Art at the tip of a needle
In 1992, Sarita Handa began her eponymous home furnishing collection from a workshop in Tughlaqabad in New Delhi and became a pioneer of what we now find commonplace: the reinvention of traditional textiles for a contemporary sensibility. Retailing through a store in Delhi and one in Mumbai, and exporting to international brands like Pottery Barn, Macy’s and Bloomingdale, Handa covers a gamut of needlework techniques and weaves. This includes home linen and upholstery fabric (they also do furniture) in Suzani, appliqué work, quilting and crewel work, beautifully textured jacquard weaves, psychedelic Ikats and vibrant block prints.
“Thinking about how to commemorate 25 years, I thought we must present our history, but also reflect on what is to come in the future” says Handa in a phone interview. A two-day exhibition at Bikaner House in Delhi will showcase a section on historical textiles and another on collaborations with contemporary artists. The vintage section is made of 25-30 pieces from the company’s archives, curated by Handa over time. “Some go back to early 19th century hand-silk, flatbeds, often the fabric is falling apart, but the dyes are still so rich,” says Handa.
In the other section, artist and sculptor Satish Gupta engages with textiles to express notions of zen and mysticism. Artists Gunjan Arora and Rahul Jain use yarn, cut fabric, zari and metallic threads to create hand-mudras. Mumbai-based artist Arrti Mansinghka uses textile patchwork to create a collage of the meandering Ganga and Varanasi, paying ode to the historic textile city. Bengaluru-based designer Jeevan Xavier does a film series. “There’s a conversation between Jeevan and one of our master craftsmen, who tells Jeevan, “hamari rozi roti ek sui ki nok pe chalti hai, sui ki nok chahe silayi ki ho ya quilting se ho, ya embroidery se ho (our livelihood is dependent on the tip of a needle, be it a sewing, quilting or embroidery needle),” recalls Handa, an exchange brought out in one of the video artworks by Xavier.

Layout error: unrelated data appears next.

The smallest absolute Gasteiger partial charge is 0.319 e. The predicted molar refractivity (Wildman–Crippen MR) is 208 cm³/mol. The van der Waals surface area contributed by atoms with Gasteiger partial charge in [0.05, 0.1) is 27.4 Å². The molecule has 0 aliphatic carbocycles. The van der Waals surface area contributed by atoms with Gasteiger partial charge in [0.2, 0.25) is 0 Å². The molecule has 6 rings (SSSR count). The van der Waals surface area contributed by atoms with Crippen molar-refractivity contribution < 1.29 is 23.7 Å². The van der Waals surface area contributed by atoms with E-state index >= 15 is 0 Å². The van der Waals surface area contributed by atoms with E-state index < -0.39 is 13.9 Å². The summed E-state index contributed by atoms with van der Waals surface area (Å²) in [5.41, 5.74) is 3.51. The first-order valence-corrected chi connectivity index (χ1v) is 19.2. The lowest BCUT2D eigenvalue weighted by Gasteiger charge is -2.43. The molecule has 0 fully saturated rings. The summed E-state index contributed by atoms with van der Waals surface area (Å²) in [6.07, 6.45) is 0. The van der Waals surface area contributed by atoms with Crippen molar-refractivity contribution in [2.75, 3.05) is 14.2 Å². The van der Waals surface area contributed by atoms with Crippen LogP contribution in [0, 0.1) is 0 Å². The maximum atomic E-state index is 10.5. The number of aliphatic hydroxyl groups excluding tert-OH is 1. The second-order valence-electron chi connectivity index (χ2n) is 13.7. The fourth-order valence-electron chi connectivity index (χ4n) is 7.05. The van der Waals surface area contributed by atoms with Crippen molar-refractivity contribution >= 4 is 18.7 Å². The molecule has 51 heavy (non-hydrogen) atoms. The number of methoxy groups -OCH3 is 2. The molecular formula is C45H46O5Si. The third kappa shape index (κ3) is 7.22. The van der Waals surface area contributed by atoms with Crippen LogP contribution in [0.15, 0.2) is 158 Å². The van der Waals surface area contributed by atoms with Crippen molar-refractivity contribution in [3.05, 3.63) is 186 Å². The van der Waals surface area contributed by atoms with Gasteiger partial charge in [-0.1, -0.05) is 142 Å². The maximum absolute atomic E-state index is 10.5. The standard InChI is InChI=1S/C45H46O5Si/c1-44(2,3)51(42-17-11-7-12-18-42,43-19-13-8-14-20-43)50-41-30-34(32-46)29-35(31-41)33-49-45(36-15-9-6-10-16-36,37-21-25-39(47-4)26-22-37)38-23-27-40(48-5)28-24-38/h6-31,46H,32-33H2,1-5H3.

While the exhibition has been curated and designed by the team at Sarita Handa, textile designer Mayank Mansingh Kaul has lent a helping hand with the overview and interior designer Amit Chhabra—who has previously designed interiors for Sarita Handa stores—is part of the team that has helmed the design of the exhibit.
With this part historical, part forward-looking exhibition, Handa attempts to answer her own question, one that she raised earlier, about what’s to come in the future. “I think this could be the beginning of The Sarita Handa Art Foundation. That’s my vision.”
25 Years Of Sarita Handa is being held from 28-29 October, 11am-7pm, at Bikaner House, New Delhi.
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